Fangli Xiong

Fangli Xiong: University research and training at Singapore Polytechnic

Cardiovascular Pioneers of tomorrow are being educated by innovative educators like Fangli Xiong (FX), Lecturer in the School of Mechanical & Aeronautical Engineering at Singapore Polytechnic. ViVitro Product Manager, Joe McMahen (JM) asked Xiong to discuss her work at Singapore Polytechnic and tell readers how she is using the Pulse Duplicator to help develop cardiovascular expertise.

JM: Please tell us about your current work with aortic valves at Singapore Polytechnic

FX: We have been collaborating with Nanyang Technological University and National Heart Centre of Singapore in various projects. Researchers and clinicians came to us for collaboration because they knew that we have the newest ViVitro system in our lab. In one project, we explored the possibility of using a synthetic material, ePTFE, to construct a three-leaflet aortic valve that has similar leaflet geometry to the native valve. We used the ViVitro system to compare the hemodynamic performance of the ePTFE valve with a tissue valve made from animal pericardium. The results were also used to validate the results from computational modeling.

In another project, we studied coronary stenosis in a patient-specific coronary tree model. The objective is to see if it is feasible to conduct diagnostic measurement to determine degree of narrowing non-invasively in a simulated environment based on medical imaging data and rapid prototyping technique. We feel that the ViVitro system is a very versatile tool which can be directly used or slightly modified for a wide variety of research purposes.

JM: How is the work going?

FX: So far, most of the projects did not go exactly where we had wanted. However, the experience we gained was precious, from which we were still able to obtain some interesting insights. The ViVitro system in Singapore Polytechnic was newly acquired. I believe lots of more work can be done with the system in the near future.

JM: What has been the most exciting part of your efforts to date?

FX: The ViVitro system in Singapore Polytechnic has mainly been used for students’ projects and course work. The most exciting part would be to see students’ satisfaction and success in their learning. In one of the students’ projects, a group of my final year project students were tasked to modify the ViVitro system to test a new prosthetic aortic valve. They completed design, fabrication, and hemodynamic testing in less than three months and finally won a Silver award in our annual school engineering show.

JM: What is your approach to instructing undergraduate students about cardiovascular therapies and interventions?

FX: Our polytechnic students have a very unique profile. They tend to learn better by experimenting and discussing rather than reading. Therefore, for each module, we have designed lots of activities and lab experiments to help them relate better to the theories taught in class. In one experiment, the students working in groups have to learn to operate the ViVitro system, plot pressure and flow waveforms under various physiological and pathological conditions, and write a report about their findings through group discussion. I feel that this learning-by-doing approach helped my students retain what they have learned longer.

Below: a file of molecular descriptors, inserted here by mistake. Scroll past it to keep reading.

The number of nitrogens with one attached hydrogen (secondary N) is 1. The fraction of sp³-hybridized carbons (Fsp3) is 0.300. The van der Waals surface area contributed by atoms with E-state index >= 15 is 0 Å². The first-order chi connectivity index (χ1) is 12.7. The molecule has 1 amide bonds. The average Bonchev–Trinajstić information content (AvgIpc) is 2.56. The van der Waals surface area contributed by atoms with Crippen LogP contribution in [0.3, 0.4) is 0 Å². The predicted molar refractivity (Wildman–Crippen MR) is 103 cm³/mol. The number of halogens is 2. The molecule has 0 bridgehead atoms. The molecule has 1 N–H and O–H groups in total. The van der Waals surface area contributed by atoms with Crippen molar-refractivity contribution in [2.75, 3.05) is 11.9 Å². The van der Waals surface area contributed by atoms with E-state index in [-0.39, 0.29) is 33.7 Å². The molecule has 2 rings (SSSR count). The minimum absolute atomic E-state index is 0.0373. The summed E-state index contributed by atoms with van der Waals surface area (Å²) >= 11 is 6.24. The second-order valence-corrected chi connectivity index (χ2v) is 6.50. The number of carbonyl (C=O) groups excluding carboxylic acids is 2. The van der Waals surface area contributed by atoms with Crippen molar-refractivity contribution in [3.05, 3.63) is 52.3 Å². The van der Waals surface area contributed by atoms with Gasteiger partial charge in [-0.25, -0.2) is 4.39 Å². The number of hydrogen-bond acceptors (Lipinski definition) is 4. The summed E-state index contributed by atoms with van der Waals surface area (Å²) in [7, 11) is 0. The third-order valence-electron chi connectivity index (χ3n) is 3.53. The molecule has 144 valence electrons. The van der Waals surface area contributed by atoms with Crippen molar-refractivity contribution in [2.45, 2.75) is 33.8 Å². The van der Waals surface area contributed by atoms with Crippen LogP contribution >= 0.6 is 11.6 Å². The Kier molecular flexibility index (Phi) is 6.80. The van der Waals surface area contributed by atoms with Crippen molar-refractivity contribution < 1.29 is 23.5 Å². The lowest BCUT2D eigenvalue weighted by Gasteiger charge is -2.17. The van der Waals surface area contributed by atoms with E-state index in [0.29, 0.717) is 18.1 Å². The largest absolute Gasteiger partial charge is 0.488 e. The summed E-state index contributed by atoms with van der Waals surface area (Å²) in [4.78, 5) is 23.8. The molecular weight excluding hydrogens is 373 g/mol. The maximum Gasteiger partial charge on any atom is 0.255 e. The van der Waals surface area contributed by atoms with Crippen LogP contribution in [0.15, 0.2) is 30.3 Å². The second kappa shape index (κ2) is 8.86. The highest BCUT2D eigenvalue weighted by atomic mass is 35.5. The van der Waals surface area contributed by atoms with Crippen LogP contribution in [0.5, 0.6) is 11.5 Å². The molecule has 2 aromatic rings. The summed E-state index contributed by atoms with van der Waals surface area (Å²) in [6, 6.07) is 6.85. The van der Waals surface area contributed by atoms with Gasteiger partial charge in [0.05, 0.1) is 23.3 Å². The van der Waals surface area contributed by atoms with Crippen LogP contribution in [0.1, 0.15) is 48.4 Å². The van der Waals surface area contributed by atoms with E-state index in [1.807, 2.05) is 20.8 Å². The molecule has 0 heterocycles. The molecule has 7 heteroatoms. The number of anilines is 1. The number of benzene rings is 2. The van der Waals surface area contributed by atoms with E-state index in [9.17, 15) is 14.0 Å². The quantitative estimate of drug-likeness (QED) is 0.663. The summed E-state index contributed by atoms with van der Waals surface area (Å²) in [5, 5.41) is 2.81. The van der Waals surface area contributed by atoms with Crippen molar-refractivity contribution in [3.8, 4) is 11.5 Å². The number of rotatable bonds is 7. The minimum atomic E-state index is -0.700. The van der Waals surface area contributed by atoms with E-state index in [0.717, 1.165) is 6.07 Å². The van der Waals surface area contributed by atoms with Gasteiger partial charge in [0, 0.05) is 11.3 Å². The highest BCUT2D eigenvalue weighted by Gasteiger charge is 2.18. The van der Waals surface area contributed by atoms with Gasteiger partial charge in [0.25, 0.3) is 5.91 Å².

JM: How does the Pulse Duplicator fit into coursework?

FX: I am teaching a subject called Biofluids which is basically fluid mechanics applied in the cardiovascular system. At the same time, I am also supervising final year projects for students in the bioengineering course. The system has been used for students’ projects and practical lessons.  In practical lessons, students have to understand how the system works and plot pressure and flow waveforms under normal and pathological conditions. The system helped them tremendously in understanding the basic key concepts such as compliance, resistance, preload and afterload. Besides coursework, the ViVitro system has also been an excellent tool for promotion of our bioengineering course to the public.

JM: Do you have any advice for other instructors?

FX: The ViVitro Pulse Duplicator system is perfect equipment to teach cardiovascular physiology. It is very suitable to be used as a lab experiment in practical lessons. I did encounter some problems at first. The biggest problem is availability in resources and teachers’ instruction time. We had just one ViVitro system in the lab which could allow only one small group of students working on it during the allocated class time. To solve this problem, I divided a big class into small groups. The groups had to work out a schedule to take turns to conduct the experiment at their preferred time slots.

The Pulse Duplicator system is not easy to operate for first-time users. Our teaching staff were usually too busy to be able to give face-to-face instructions for every group. Therefore, I recorded a video on detailed operational procedures you provided during your visit and also gave out handouts to students highlighting key theoretical, procedural, and safety points. This approach worked. The students were able to operate the system and complete the report to our satisfaction by simply following the video and the handouts. I would recommend this approach to other instructors looking to use the ViVitro Pulse Duplicator as part of their course curriculum.

JM: What are your plans for the future?

FX: We will continue to use the ViVitro Pulse Duplicator system in our curriculum to train our students.  I also hope to use the system as a magnet to attract more collaboration projects from local clinicians and researchers. If other instructors were interested in advice on training students with the system, they can contact me at:

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